Crank it up. End that fight scene with one punch so brutal it ends the fight that fast, or stretch it out with snowballing chaos that destroys the city. Are you writing tragedy? Cut your reader’s heart out. Have the hero kill his mother who you have built up as the most lovable character in the book. “That’s too cruel!” No, it’s not. There is no prize for moderation. Are you writing fantasy? Yeet your castles up into the air, keep them up there by perching them on sleeping wind dragons, cover them with runes, throw in a freaky rose oracle. Is your schtick fantasy with a layer of normality? Put a jaded grandmother on that throne who yells at adventurers for making a mess when she can’t get cleaning staff because it’s a flying castle. I may not be into tech military style scifi, but if you do it, by the sun pony you research your calibers and building materials and assault your readers with whatever detail makes the weapon the heroine is pointing awesome – or garbage.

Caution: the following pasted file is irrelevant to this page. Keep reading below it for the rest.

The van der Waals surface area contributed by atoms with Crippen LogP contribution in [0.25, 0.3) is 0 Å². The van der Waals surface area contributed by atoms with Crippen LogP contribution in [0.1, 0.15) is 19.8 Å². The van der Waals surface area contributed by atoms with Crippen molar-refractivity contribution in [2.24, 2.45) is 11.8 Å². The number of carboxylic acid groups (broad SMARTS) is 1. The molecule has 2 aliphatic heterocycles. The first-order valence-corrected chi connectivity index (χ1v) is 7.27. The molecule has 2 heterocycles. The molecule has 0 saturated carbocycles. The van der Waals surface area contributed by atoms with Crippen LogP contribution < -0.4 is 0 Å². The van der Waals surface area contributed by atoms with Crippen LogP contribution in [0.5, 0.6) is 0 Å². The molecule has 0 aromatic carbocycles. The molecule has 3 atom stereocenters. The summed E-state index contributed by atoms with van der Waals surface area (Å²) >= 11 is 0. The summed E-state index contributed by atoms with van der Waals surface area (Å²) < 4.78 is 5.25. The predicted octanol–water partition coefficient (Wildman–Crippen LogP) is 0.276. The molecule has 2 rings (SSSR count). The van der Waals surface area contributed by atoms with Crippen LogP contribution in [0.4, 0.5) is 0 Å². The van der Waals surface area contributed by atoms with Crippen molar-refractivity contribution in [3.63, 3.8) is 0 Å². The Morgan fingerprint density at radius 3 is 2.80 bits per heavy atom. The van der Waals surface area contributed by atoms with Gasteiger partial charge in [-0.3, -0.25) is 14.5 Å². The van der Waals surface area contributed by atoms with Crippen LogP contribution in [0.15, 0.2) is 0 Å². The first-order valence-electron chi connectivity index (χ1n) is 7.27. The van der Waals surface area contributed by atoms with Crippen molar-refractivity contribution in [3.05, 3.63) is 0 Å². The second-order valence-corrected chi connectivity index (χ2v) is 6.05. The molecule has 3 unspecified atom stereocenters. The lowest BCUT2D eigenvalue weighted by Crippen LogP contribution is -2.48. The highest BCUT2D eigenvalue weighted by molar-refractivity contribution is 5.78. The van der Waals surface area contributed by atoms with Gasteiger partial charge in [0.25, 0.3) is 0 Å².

Plus, and this is important, going big is fun. You’re not writing tragedy unless you enjoy twisting the knife, so cackle with sadistic glee as you look for ways to make it hurt a little more. There is joy going “Bats. I like bats. I will add bats to my flying castle. Magic bats. Magic bats that are in the heroine’s bedroom and won’t go away!” You will enjoy the writing, you will write more, your passion will bleed into the text and suck in the reader, and your odds of success go up another notch. Hoo boy, do you need every notch you can get in this game.
Which leads to Bullshit. “But Sublime Richard!” I get to claim I hear you cry because I’m writing this, “I can’t do that. It wouldn’t make sense!” Your job as a writer is to make it make sense. To make it fit into your story, to make it fit into your world, to jam the square peg into the round hole and make your readers think that’s where it always belonged. It is a skill, not a magical talent. It can be studied, practiced, and learned. And that skill is called Bullshit.